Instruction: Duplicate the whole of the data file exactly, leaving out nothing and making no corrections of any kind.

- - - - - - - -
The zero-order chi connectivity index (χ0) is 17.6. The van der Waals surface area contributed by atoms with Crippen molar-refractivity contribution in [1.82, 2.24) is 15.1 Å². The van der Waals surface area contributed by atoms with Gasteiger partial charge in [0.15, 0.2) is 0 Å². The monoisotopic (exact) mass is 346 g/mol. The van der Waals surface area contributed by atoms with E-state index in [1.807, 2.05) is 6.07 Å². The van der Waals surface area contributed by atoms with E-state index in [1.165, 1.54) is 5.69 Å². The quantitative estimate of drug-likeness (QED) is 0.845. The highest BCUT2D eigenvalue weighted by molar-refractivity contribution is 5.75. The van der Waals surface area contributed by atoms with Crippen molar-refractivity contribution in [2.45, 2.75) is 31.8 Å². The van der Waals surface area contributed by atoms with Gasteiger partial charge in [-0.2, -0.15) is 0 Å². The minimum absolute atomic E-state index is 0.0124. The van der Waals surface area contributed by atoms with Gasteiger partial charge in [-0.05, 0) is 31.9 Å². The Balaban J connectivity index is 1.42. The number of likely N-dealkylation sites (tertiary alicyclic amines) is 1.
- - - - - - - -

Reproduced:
The zero-order chi connectivity index (χ0) is 17.6. The van der Waals surface area contributed by atoms with Crippen molar-refractivity contribution in [1.82, 2.24) is 15.1 Å². The van der Waals surface area contributed by atoms with Gasteiger partial charge in [0.15, 0.2) is 0 Å². The monoisotopic (exact) mass is 346 g/mol. The van der Waals surface area contributed by atoms with E-state index in [1.807, 2.05) is 6.07 Å². The van der Waals surface area contributed by atoms with E-state index in [1.165, 1.54) is 5.69 Å². The quantitative estimate of drug-likeness (QED) is 0.845. The highest BCUT2D eigenvalue weighted by molar-refractivity contribution is 5.75. The van der Waals surface area contributed by atoms with Crippen molar-refractivity contribution in [2.45, 2.75) is 31.8 Å². The van der Waals surface area contributed by atoms with Gasteiger partial charge in [-0.2, -0.15) is 0 Å². The minimum absolute atomic E-state index is 0.0124. The van der Waals surface area contributed by atoms with Gasteiger partial charge in [-0.05, 0) is 31.9 Å². The Balaban J connectivity index is 1.42. The number of likely N-dealkylation sites (tertiary alicyclic amines) is 1.